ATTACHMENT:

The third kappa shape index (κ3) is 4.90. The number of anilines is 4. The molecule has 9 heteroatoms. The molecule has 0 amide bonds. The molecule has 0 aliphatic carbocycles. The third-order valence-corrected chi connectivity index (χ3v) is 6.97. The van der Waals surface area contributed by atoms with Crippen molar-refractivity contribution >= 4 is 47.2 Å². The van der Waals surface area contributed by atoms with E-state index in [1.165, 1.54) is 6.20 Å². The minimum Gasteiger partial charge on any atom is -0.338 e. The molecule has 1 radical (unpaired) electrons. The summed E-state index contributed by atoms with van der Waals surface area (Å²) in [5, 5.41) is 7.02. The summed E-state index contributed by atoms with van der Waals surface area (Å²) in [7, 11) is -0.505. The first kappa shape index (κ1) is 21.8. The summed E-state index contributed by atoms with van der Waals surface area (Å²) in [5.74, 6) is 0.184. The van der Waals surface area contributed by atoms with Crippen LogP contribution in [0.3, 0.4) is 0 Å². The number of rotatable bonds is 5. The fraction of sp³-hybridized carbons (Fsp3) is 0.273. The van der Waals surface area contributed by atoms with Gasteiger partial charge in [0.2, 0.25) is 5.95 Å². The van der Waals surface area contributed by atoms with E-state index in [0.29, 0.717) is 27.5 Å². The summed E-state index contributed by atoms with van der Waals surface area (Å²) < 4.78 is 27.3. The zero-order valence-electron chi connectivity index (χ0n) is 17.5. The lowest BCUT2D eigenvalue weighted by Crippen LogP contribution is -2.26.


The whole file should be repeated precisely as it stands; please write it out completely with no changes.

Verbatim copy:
The third kappa shape index (κ3) is 4.90. The number of anilines is 4. The molecule has 9 heteroatoms. The molecule has 0 amide bonds. The molecule has 0 aliphatic carbocycles. The third-order valence-corrected chi connectivity index (χ3v) is 6.97. The van der Waals surface area contributed by atoms with Crippen molar-refractivity contribution >= 4 is 47.2 Å². The van der Waals surface area contributed by atoms with E-state index in [1.165, 1.54) is 6.20 Å². The minimum Gasteiger partial charge on any atom is -0.338 e. The molecule has 1 radical (unpaired) electrons. The summed E-state index contributed by atoms with van der Waals surface area (Å²) in [5, 5.41) is 7.02. The summed E-state index contributed by atoms with van der Waals surface area (Å²) in [7, 11) is -0.505. The first kappa shape index (κ1) is 21.8. The summed E-state index contributed by atoms with van der Waals surface area (Å²) in [5.74, 6) is 0.184. The van der Waals surface area contributed by atoms with Crippen LogP contribution in [0.3, 0.4) is 0 Å². The number of rotatable bonds is 5. The fraction of sp³-hybridized carbons (Fsp3) is 0.273. The van der Waals surface area contributed by atoms with Gasteiger partial charge in [0.2, 0.25) is 5.95 Å². The van der Waals surface area contributed by atoms with E-state index in [0.29, 0.717) is 27.5 Å². The summed E-state index contributed by atoms with van der Waals surface area (Å²) < 4.78 is 27.3. The zero-order valence-electron chi connectivity index (χ0n) is 17.5. The lowest BCUT2D eigenvalue weighted by Crippen LogP contribution is -2.26.